Using Planck's constant, Bohr obtained an accurate formula for the energy levels of the hydrogen atom. He postulated that the angular momentum of the electron is quantized--i.e., it can have only discrete values. He assumed that otherwise electrons obey the laws of classical mechanics by traveling around the nucleus in circular orbits. Because of the quantization, the electron orbits have fixed sizes and energies. The orbits are labeled by an integer, the quantum number n.

With his model, Bohr explained how electrons could jump from one orbit to another only by emitting or absorbing energy in fixed quanta. For example, if an electron jumps one orbit closer to the nucleus, it must emit energy equal to the difference of the energies of the two orbits. Conversely, when the electron jumps to a larger orbit, it must absorb a quantum of light equal in energy to the difference in orbits. The Bohr model basically assigned discrete orbits for the electron, multiples of Planck's constant, rather than allowing a continuum of energies as allowed by classical physics.

The power in the Bohr model was its ability to predict the spectra of light emitted by atoms. In particular, its ability to explain the spectral lines of atoms as the absorption and emission of photons by the electrons in quantized orbits.

  • Heisenberg and Schroedinger formalize Bohr's model and produce quantum mechanics
  • quantum mechanics is an all encompassing science that crosses over into many fields
Our current understanding of atomic structure was formalized by Heisenberg and Schroedinger in the mid-1920's where the discreteness of the allowed energy states emerges from more general aspects, rather than imposed as in Bohr's model. The Heisenberg/Schroedinger quantum mechanics have consistent fundamental principles, such as the wave character of matter and the incorporation of the uncertainty principle.

In principle, all of atomic and molecular physics, including the structure of atoms and their dynamics, the periodic table of elements and their chemical behavior, as well as the spectroscopic, electrical, and other physical properties of atoms and molecules, can be accounted for by quantum mechanics => fundamental science.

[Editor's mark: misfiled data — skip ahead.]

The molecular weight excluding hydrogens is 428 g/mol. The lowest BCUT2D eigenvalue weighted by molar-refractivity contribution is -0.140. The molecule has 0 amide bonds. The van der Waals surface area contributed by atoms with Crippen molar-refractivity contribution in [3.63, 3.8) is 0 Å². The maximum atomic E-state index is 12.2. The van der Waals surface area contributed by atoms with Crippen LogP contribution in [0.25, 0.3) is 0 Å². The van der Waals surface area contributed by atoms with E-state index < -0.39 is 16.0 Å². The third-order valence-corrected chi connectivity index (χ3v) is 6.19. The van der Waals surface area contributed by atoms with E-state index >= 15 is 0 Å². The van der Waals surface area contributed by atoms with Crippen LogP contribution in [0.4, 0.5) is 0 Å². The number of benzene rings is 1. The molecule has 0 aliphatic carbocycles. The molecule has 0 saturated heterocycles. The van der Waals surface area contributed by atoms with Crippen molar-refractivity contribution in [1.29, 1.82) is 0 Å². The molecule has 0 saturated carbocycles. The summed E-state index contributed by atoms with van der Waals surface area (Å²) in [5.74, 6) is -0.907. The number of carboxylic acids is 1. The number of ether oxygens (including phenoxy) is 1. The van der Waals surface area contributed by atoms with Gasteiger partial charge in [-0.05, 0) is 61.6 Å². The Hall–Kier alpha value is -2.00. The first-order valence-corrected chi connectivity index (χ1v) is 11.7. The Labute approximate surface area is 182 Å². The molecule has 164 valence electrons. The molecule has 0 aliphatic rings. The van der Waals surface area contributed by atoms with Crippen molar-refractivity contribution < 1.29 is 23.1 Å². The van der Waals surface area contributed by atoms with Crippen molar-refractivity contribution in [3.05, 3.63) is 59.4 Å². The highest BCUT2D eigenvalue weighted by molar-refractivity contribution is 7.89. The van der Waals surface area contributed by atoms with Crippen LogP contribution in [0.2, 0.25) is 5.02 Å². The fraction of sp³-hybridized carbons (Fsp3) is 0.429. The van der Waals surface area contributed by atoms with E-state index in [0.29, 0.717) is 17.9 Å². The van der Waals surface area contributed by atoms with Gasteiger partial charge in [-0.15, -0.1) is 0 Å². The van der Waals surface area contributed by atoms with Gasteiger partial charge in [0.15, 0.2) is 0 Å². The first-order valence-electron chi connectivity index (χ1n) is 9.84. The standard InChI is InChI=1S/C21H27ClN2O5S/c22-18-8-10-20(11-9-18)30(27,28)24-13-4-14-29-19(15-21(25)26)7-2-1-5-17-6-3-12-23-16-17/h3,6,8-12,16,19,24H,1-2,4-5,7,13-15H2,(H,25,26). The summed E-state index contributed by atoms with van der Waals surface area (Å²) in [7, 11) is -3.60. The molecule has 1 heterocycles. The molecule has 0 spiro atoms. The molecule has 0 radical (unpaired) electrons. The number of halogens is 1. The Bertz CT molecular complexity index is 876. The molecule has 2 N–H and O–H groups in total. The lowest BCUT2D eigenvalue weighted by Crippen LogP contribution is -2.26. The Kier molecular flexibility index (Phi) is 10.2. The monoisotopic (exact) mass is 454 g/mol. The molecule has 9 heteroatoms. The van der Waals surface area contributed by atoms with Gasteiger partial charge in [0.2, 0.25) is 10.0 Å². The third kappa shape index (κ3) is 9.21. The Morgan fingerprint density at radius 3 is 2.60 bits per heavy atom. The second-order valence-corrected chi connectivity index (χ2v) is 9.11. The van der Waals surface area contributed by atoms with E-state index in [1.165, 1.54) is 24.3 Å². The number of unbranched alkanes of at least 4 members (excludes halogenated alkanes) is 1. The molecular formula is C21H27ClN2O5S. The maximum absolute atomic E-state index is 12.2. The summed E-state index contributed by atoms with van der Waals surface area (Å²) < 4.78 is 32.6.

de Broglie Matter Waves:

  • early quantum physics did not ask the question of `why' quantum effects are found in the microscopic world
Perhaps one of the key questions when Bohr offered his quantized orbits as an explanation to the UV catastrophe and spectral lines is, why does an electron follow quantized orbits? The response to this question arrived from the Ph.D. thesis of Louis de Broglie in 1923. de Broglie argued that since light can display wave and particle properties, then perhaps matter can also be a particle and a wave too.

  • One way of thinking of a matter wave (or a photon) is to think of a wave packet. Normal waves look with this:

  • having no beginning and no end. A composition of several waves of different wavelength can produce a wave packet that looks like this:

  • the wave packet interpretation requires the particle to have no set position
  • momentum of a particle is proportional to the wavelength of the particle
So a photon, or a free moving electron, can be thought of as a wave packet, having both wave-like properties and also the single position and size we associate with a particle. There are some slight problems, such as the wave packet doesn't really stop at a finite distance from its peak, it also goes on for every and every. Does this mean an electron exists at all places in its trajectory?

de Broglie also produced a simple formula that the wavelength of a matter particle is related to the momentum of the particle. So energy is also connected to the wave property of matter.